Gimbling in the Wabe – the Crux of the Biscuit

Every time I hear someone keening about the threat that some new technology, gadget, Stairs vs elevatorsapplication, movement or fad poses to another long established tradition, product or process, I think of something that the great actor and pop culture philosopher Stephen Fry said (via Twitter, no doubt):  “Books are no more threatened by Kindle than stairs by elevators.”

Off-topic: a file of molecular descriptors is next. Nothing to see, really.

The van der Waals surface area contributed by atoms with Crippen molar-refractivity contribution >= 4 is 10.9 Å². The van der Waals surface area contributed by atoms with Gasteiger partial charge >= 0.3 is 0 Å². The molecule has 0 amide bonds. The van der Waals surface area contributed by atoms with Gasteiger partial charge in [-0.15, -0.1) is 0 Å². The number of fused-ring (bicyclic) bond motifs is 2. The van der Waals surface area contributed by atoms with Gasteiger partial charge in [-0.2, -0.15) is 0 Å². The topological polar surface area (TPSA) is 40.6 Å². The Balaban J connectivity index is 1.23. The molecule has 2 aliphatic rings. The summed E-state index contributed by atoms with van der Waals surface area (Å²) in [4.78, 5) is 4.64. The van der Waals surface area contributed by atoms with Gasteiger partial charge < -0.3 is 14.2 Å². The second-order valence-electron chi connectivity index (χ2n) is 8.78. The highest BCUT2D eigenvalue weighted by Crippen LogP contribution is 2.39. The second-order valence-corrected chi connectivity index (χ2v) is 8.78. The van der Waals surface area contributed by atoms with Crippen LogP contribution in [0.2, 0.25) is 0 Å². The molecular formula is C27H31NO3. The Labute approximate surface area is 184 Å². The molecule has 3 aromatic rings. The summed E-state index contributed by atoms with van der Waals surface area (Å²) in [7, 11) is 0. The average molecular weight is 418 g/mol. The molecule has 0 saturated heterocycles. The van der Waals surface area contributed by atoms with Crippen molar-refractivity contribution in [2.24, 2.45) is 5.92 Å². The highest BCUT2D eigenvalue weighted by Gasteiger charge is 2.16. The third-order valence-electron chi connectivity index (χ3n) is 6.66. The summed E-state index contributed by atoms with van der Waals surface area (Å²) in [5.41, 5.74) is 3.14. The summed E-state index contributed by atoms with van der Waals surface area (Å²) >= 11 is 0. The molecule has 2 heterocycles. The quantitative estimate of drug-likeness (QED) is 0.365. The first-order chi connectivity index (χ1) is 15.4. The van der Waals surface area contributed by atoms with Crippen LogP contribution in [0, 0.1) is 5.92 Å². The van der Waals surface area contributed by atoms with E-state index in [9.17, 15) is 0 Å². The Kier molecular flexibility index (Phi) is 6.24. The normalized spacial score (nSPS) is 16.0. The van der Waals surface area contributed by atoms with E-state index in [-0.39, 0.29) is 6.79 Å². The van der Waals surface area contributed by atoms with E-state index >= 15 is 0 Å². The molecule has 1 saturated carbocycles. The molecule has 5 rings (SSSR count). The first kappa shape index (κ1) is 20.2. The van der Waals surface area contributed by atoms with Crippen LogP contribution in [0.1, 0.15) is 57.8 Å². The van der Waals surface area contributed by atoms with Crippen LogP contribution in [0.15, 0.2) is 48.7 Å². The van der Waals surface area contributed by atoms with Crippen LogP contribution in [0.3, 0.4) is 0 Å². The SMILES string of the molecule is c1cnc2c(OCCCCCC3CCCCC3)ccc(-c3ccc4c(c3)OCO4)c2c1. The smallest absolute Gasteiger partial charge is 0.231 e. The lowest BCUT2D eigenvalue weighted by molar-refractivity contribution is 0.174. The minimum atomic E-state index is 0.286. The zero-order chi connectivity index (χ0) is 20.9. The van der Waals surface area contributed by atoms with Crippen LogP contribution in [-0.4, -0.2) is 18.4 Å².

He’s right.  All this debate on electronic books versus hard copies, of Kindles and iPads tolling the death knell of libraries and such is really quite moot.  The internet is not destroying our ability to read and write.  Our children will not suffer from a lack of attention span brought on by vines and 142 characters and tubes full of Yous.  While it may seem to those of us who, for most of our lives, had to base our social interactions on face to face encounters (or telephone or snail mail), it may seem that kids nowadays intent on their handheld devices are more remote than in “our” time.  Yet how much more are our children interacting with others far beyond the scope of what was available to generations before them?  No big whoop for them to have “friends” in other cities, states, countries, continents.  The platform, the access may be different, but the search for that beyond ourselves grows.  How we access knowledge, information, education and entertainment may change, but not our drive to seek those very things out in all aspects of our lives using all the tools available to us.